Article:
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The Diary of a Goose Girl

Chapter 14
July 18th.
The day was Friday; Phoebe's day to go to Buffington with eggs and chickens and
rabbits; her day to solicit orders for ducklings and goslings. The village cart was ready in
the stable; Mr. and Mrs. Heaven were in Woodmucket; I was eating my breakfast (which
I remember was an egg and a rasher) when Phoebe came in, a figure of woe.
The Square Baby was ill, very ill, and would not permit her to leave him and go to
market. Would I look at him? For he must have dowsed 'imself as well as the goslings
yesterday; anyways he was strong of paraffin and tobacco, though he 'ad 'ad a good barth.
I prescribed for Albert Edward, who was as uncomfortable and feverish as any little
sinner in the county of Sussex, and I then promptly proposed going to Buffington in
Phoebe's place.
She did not think it at all proper, and said that, notwithstanding my cotton gown and
sailor hat, I looked quite, quite the lydy, and it would never do.
"I cannot get any new orders," said I, "but I can certainly leave the rabbits and eggs at the
customary places. I know Argent's Dining Parlours, and Songhurst's Tea Rooms, and the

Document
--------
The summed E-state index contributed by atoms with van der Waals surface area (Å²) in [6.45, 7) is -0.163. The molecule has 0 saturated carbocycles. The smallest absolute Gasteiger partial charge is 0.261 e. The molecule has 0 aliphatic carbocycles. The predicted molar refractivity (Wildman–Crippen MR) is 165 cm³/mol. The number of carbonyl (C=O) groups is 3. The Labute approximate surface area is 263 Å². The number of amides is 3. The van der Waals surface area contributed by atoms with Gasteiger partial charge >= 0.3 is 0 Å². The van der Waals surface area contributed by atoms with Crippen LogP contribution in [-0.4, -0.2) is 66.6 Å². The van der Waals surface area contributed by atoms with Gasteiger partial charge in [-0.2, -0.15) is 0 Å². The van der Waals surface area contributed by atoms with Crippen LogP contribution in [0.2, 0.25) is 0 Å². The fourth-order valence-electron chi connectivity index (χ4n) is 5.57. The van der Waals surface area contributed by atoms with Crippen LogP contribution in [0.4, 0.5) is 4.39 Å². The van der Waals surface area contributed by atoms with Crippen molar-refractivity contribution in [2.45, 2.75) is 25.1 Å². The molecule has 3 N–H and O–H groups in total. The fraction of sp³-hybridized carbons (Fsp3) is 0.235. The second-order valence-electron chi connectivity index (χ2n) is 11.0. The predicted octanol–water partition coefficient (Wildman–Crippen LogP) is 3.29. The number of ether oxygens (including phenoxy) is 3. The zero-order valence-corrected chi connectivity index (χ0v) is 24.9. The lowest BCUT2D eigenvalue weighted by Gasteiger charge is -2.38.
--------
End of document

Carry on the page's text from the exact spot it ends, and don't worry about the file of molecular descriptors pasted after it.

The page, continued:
Six Bells Inn, as well as you do."
So, donning a pair of Phoebe's large white cotton gloves with open-work wrists (than
which I always fancy there is no one article that so disguises the perfect lydy), I set out
upon my travels, upborne by a lively sense of amusement that was at least equal to my
feeling that I was doing Phoebe Heaven a good turn.
Prices in dressed poultry were fluctuating, but I had a copy of The Trade Review, issued
that very day, and was able to get some idea of values and the state of the market as I
jogged along. The general movement, I learned, was moderate and of a "selective"
character. Choice large capons and ducks were in steady demand, but I blushed for my
profession when I read that roasting chickens were running coarse, staggy, and of
irregular value. Old hens were held firmly at sixpence, and it is my experience that they
always have to be, at whatever price. Geese were plenty, dull, and weak. Old cocks,--why
don't they say roosters?--declined to threepence ha'penny on Thursday in sympathy with
fowls,--and who shall say that chivalry is dead? Turkeys were a trifle steadier, and there
was a speculative movement in limed eggs. All this was illuminating, and I only wished I
were quite certain whether the sympathetic old roosters were threepence ha'penny apiece,
or a pound.
Everything happened as it should, on this first business journey of my life, which is
equivalent to saying that nothing happened at all. Songhurst's Tea Rooms took five dozen